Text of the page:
Events & Promotions
Inaugural Joint PeopleNet-TMW Conference Provides Users Tools to Deal with Digital Disruption
For shippers and carriers, managing inbound and outbound freight data and data management applications can be like pivoting on a swivel chair.
First, they look at a set of data in one application to analyze a part of their operations or to complete a task. Then they pivot to look at what should be the same data set in another application to analyze some other part of the operation or to complete a different task. This integration between two applications can be commonly referred to as swivel chair integration. However, problems can arise when entries in the two databases for the same record – such as a distribution center, can have two different addresses because of entry errors or the use of different mapping programs. Now, instead of the distribution center being shown in one location, the driver may see two or more different locations for the same facility. This is just one of many threats to fleet efficiency posed by digital disruption.
Executives with PeopleNet and TMW Systems at their companies’ inaugural joint in.sight user conference held at the Gaylord Opryland Resort and Convention Center in Nashville say the key to help transportation companies deal with digital disruption is to get beyond “swivel chair integration.” Providers must make fundamental changes in how connected technologies connect, interact and relate to each other. To answer that challenge, PeopleNet and TMW have been linking up and integrating their solutions and functionalities along with those of their new parent company, Trimble.
Instead of users logging in and out of different applications, what if they could log in once and use different applications within the same management system? Now, instead of a distribution center being at two or more different addresses, the driver sees the same information as the fleet’s shipping customer. Or when the driver types in the address, the system provides a suggested address that’s accurate and fills it in for the driver. With its acquisition two year ago of 3GTMS, a provider of software for shippers and third-party logistics providers to manage inbound and outbound freight, Trimble now offers a transportation management system that can act as a single source for freight management.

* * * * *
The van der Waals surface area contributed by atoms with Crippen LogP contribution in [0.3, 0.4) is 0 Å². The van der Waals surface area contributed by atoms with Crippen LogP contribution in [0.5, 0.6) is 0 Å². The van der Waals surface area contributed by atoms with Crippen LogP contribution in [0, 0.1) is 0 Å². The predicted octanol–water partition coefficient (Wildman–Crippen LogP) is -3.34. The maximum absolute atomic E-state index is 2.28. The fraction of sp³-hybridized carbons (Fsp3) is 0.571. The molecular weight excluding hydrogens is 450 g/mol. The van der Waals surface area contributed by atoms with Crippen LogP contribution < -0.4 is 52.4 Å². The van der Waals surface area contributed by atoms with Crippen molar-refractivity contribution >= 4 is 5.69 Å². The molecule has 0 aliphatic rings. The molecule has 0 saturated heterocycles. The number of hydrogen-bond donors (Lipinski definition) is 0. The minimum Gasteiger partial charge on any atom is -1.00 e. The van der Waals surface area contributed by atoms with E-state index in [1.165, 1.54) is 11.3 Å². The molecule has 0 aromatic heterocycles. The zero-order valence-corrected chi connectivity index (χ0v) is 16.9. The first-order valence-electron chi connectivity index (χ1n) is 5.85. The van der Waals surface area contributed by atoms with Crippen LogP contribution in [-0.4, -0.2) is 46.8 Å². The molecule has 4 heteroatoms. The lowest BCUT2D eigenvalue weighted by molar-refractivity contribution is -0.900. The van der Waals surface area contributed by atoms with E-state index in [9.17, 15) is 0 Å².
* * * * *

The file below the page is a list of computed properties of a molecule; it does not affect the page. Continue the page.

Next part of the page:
Planners can click on any order in TMWSuite or TruckMate and easily find carriers who can service the order based on geography, transit time and cost.
Now imagine carriers taking swivel chair integration one step further by providing their customers options for moving freight they don’t currently handle? Or say they have a truck due for preventive maintenance at 125,000 miles? The TMW fleet maintenance system uses mileage from PeopleNet’s Connected Fleet platform and alerts the planner working in TMW to route the truck through a terminal at the right time and location to complete the service.
Those were just a few of the things PeopleNet and TMW users can expect now and in the near future as outlined by TMW and PeopleNet executives at the start of the four-day conference held Sept. 25-28. The in.sight conference, which attracted about 2,400 attendees from the trucking industry, featured dozens of educational sessions where fleet managers and executives could learn more about deploying the latest in connected technologies as well as what’s coming in the next year or two. Attendees also had opportunities to establish contacts, exchange ideas and build relationships with other system users during peer-to-peer roundtables.
A contingency of 8 people from Drivewyze, who attended the conference, coordinated one such round table on deploying the Drivewyze Heads-Up Notifications and weigh station bypass service.
The user conference provided attendees ideas for making greater use of the technologies and to demonstrate how these PeopleNet and TMW Services tools can and will make it easier for fleets to gather business intelligence and make the best use of it. Just on the horizon are apps to provide carriers and shippers continuously updated estimated times of arrival or ETAs and projected times of availability or PTAs.
With an estimated 87 percent of all truck drivers using smart phones, and of those, 92 percent using applications, according to the American Transportation Research Institute, PeopleNet executives say drivers no longer feel victimized by mobile technology. If anything, drivers will be looking for more mobility apps providing scanning capabilities, instructional videos, image capture and video news feeds.
Data, data and more data is coming from everywhere and every Internet of Things (IoT) connected device, company executives told attendees. Going forward, IoT systems will connect trucks to other trucks, transportation or even smart cities. While this could pave the way for increasingly autonomous trucks, the challenge will be cyber security and data storage capacity. Since autonomous vehicles consume about 1 gigabyte of data storage per second – in less than an hour a pair of trucks would create enough data to fill four of your desktop computers each equipped with a 1 terabyte hard drive.
The good news, PeopleNet and TMW executives say, is their company’s infrastructure is up for the task.
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